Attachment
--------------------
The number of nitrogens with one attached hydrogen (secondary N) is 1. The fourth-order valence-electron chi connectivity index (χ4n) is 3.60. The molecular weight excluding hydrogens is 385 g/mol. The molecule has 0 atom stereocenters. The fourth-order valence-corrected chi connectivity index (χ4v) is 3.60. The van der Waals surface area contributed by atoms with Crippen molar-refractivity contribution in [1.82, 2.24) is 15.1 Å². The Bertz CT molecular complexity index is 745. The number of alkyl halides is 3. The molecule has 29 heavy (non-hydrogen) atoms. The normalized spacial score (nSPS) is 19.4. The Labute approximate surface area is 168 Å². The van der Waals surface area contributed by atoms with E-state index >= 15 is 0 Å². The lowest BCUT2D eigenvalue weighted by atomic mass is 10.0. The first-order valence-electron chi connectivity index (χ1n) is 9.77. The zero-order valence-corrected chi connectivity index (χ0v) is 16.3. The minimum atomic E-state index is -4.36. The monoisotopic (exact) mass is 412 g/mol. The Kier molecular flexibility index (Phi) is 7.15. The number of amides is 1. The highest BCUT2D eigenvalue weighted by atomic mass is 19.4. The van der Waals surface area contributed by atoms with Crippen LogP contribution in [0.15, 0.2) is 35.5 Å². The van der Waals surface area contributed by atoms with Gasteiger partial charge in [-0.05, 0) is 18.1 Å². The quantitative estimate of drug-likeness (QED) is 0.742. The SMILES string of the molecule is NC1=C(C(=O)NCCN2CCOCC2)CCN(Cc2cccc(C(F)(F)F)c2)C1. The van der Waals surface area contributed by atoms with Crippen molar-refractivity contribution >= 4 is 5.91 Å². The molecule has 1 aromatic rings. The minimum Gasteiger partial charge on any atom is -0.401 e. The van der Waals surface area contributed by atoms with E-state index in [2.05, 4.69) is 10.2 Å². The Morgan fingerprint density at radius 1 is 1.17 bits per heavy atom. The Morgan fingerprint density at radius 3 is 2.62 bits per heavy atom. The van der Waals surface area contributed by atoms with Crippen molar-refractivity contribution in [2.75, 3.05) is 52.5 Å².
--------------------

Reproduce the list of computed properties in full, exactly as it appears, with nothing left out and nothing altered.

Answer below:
The number of nitrogens with one attached hydrogen (secondary N) is 1. The fourth-order valence-electron chi connectivity index (χ4n) is 3.60. The molecular weight excluding hydrogens is 385 g/mol. The molecule has 0 atom stereocenters. The fourth-order valence-corrected chi connectivity index (χ4v) is 3.60. The van der Waals surface area contributed by atoms with Crippen molar-refractivity contribution in [1.82, 2.24) is 15.1 Å². The Bertz CT molecular complexity index is 745. The number of alkyl halides is 3. The molecule has 29 heavy (non-hydrogen) atoms. The normalized spacial score (nSPS) is 19.4. The Labute approximate surface area is 168 Å². The van der Waals surface area contributed by atoms with E-state index >= 15 is 0 Å². The lowest BCUT2D eigenvalue weighted by atomic mass is 10.0. The first-order valence-electron chi connectivity index (χ1n) is 9.77. The zero-order valence-corrected chi connectivity index (χ0v) is 16.3. The minimum atomic E-state index is -4.36. The monoisotopic (exact) mass is 412 g/mol. The Kier molecular flexibility index (Phi) is 7.15. The number of amides is 1. The highest BCUT2D eigenvalue weighted by atomic mass is 19.4. The van der Waals surface area contributed by atoms with Crippen LogP contribution in [0.15, 0.2) is 35.5 Å². The van der Waals surface area contributed by atoms with Gasteiger partial charge in [-0.05, 0) is 18.1 Å². The quantitative estimate of drug-likeness (QED) is 0.742. The SMILES string of the molecule is NC1=C(C(=O)NCCN2CCOCC2)CCN(Cc2cccc(C(F)(F)F)c2)C1. The van der Waals surface area contributed by atoms with Crippen molar-refractivity contribution >= 4 is 5.91 Å². The molecule has 1 aromatic rings. The minimum Gasteiger partial charge on any atom is -0.401 e. The van der Waals surface area contributed by atoms with E-state index in [2.05, 4.69) is 10.2 Å². The Morgan fingerprint density at radius 1 is 1.17 bits per heavy atom. The Morgan fingerprint density at radius 3 is 2.62 bits per heavy atom. The van der Waals surface area contributed by atoms with Crippen molar-refractivity contribution in [2.75, 3.05) is 52.5 Å².